An Austrian, Weidenfeld fled the country as Hitler came to power: Weidenfeld was, he said, a “tribal” Jew, not a religious one. He moved to England, where he was taken in by Plymouth Brethren — a Christian sect who also helped Weidenfeld’s parents to escape. Weidenfeld got a job for the BBC as a political correspondent, and after the war he started a publishing company, Weidenfeld & Nicolson. Among other books, he fought to publish Vladimir Nabokov’s Lolita, which he thought had literary merit despite its controversial nature.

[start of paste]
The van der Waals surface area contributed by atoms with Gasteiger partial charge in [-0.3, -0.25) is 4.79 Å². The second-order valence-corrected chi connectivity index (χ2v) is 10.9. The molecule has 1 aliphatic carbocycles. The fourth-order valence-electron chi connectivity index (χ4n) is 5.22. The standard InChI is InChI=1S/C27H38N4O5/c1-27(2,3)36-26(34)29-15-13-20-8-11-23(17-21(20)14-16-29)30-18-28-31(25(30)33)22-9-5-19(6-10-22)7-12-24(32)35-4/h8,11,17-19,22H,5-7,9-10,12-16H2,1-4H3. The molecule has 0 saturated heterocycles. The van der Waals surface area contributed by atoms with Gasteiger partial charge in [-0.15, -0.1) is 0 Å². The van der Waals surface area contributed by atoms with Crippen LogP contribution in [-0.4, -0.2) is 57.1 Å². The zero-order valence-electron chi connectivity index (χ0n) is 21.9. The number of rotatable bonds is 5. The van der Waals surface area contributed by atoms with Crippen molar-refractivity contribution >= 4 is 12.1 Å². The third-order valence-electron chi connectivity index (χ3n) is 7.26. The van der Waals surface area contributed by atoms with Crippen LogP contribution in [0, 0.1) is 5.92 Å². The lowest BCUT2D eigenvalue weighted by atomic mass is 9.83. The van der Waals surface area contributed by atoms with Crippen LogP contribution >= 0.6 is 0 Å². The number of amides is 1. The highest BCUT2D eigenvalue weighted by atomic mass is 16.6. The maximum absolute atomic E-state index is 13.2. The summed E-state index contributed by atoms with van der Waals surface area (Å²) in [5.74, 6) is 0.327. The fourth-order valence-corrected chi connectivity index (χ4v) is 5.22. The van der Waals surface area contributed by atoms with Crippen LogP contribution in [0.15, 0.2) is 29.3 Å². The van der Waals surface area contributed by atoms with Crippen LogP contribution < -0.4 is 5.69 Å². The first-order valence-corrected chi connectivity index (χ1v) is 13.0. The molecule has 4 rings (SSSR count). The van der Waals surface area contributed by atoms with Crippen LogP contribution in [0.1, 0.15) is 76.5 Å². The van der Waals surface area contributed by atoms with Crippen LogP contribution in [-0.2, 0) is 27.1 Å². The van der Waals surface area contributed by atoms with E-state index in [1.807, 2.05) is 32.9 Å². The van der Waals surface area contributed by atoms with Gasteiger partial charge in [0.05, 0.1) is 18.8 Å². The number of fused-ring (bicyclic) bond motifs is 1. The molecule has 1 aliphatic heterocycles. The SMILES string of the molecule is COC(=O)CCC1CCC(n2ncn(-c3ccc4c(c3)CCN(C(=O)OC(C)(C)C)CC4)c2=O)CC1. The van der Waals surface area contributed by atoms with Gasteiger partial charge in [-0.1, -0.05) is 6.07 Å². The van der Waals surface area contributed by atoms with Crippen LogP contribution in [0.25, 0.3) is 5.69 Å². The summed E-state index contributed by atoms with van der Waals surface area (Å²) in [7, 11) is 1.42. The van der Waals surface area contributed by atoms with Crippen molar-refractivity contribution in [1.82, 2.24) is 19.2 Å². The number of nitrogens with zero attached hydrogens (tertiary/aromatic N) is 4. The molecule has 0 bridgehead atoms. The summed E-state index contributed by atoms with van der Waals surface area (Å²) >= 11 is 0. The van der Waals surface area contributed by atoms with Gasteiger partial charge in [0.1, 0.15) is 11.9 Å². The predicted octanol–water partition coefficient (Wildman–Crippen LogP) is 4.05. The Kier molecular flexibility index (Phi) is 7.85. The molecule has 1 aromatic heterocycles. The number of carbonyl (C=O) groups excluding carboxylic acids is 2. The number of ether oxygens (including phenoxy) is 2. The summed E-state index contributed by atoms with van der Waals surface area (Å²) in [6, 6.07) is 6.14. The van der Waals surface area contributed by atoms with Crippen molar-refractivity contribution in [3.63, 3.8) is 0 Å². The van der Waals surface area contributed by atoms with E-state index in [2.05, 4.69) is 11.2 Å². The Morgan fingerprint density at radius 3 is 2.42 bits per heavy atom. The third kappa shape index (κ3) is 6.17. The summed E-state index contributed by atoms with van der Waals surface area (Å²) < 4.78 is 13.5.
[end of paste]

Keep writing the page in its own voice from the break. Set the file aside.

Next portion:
He organized a “literary event” at Cambridge University where he had Nabokov speak. The author said everyone knew authors like Tolstoy and Chekhov, “But who still remembers the name of a single police chief or censor from St. Petersburg?” The next day, the government permitted publication of Lolita. Weidenfeld also published political tomes by the likes of Henry Kissinger, Charles de Gaulle, and Lyndon B. Johnson, and science books such as James Watson’s The Double Helix. He even published Nazi Albert Speer’s Inside the Third Reich. The company was quite successful, and as he aged Weidenfeld decided to put his money to good use: to help “repay the debt” to the Christians who took him and his parents in, last year he founded the Weidenfeld Safe Havens Fund to help rescue Syrian Christians fleeing ISIS. He was knighted in 1969, and in 1976 given the title Baron Weidenfeld of Chelsea. He was appointed Knight Grand Cross of the Order of the British Empire (GBE) in 2011 for his public service. Lord Weidenfeld died on January 20, at 95.